One fact to consider — many companies don’t tell you their hiring decision (unless you’re the one they’re hiring), rude though that practice may be. They hope you will just give up and go away after three weeks. If no one returns your e-mails or voice mails after several weeks, let it go and presume that there will be no offer. If the hiring company were interested, your contacts would be picking up the phone. In that case, do you really want to work for someone too dumb to hire you? I thought not! Keep hunting. The right job will come.

And when you get a great response, thank them, hang up the phone, and PARTY. (“Terry, we are drafting the offer letter and should have it to you by Monday.”) Follow-up if the letter is late or doesn’t spell out the salary and perks you wanted (budget for training, sign-on bonus, etc.). If they want you, they will redraft the letter.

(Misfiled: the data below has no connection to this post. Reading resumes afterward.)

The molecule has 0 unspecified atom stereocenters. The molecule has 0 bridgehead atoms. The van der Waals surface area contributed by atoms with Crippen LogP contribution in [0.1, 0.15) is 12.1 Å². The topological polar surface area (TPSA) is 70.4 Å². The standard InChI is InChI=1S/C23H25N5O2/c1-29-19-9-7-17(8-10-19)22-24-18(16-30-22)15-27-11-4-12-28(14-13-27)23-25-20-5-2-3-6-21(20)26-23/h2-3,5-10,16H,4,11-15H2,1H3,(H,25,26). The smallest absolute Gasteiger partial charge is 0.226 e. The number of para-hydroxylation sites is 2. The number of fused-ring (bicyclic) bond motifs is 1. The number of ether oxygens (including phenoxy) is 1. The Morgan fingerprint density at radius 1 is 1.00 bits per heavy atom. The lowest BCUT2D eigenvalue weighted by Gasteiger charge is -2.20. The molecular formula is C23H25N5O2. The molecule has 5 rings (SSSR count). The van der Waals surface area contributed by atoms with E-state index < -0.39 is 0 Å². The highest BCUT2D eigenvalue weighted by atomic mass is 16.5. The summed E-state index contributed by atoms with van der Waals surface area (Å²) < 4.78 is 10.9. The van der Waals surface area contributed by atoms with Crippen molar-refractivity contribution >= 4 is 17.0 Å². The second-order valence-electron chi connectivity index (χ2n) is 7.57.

Hang in there! A great offer letter is just around the corner!

Questions about some of the terminology used in this article? Get more information (definitions and links) on key college, career, and job-search terms by going to our Job-Seeker’s Glossary of Job-Hunting Terms.

Kathryn Lee Bazan has been in recruiting and placement for the last 20 years. She joined Snelling & Snelling in 1980 as the first technical placement specialist and set records for the largest rookie placement in the Newport Beach office. In 1981, she was recruited to Control Data Cybersearch to recruit computer hardware engineers. She wrote a college textbook, Job Hunting Made Easy for Environmental Health and Safety Professionals, based on papers presented at two international conferences. Kathy currently consults on Internet job hunting for professionals.